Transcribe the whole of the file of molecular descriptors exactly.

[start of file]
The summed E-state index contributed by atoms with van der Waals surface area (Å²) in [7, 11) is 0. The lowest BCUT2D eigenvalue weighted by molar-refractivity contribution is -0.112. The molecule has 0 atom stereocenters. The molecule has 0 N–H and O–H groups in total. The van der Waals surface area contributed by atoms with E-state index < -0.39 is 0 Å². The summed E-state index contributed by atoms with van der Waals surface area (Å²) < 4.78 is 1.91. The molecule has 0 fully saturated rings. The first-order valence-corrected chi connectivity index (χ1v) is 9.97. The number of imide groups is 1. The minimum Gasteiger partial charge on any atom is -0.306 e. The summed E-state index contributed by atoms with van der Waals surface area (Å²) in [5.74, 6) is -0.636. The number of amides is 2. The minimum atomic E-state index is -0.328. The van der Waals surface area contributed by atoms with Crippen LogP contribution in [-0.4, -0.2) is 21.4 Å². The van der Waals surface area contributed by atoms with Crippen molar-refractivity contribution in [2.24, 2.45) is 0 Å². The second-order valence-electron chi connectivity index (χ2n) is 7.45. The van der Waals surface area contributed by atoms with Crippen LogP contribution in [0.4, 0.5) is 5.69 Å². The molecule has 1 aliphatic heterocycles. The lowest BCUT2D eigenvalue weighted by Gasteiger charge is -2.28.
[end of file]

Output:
The summed E-state index contributed by atoms with van der Waals surface area (Å²) in [7, 11) is 0. The lowest BCUT2D eigenvalue weighted by molar-refractivity contribution is -0.112. The molecule has 0 atom stereocenters. The molecule has 0 N–H and O–H groups in total. The van der Waals surface area contributed by atoms with E-state index < -0.39 is 0 Å². The summed E-state index contributed by atoms with van der Waals surface area (Å²) < 4.78 is 1.91. The molecule has 0 fully saturated rings. The first-order valence-corrected chi connectivity index (χ1v) is 9.97. The number of imide groups is 1. The minimum Gasteiger partial charge on any atom is -0.306 e. The summed E-state index contributed by atoms with van der Waals surface area (Å²) in [5.74, 6) is -0.636. The number of amides is 2. The minimum atomic E-state index is -0.328. The van der Waals surface area contributed by atoms with Crippen LogP contribution in [-0.4, -0.2) is 21.4 Å². The van der Waals surface area contributed by atoms with Crippen molar-refractivity contribution in [2.24, 2.45) is 0 Å². The second-order valence-electron chi connectivity index (χ2n) is 7.45. The van der Waals surface area contributed by atoms with Crippen LogP contribution in [0.4, 0.5) is 5.69 Å². The molecule has 1 aliphatic heterocycles. The lowest BCUT2D eigenvalue weighted by Gasteiger charge is -2.28.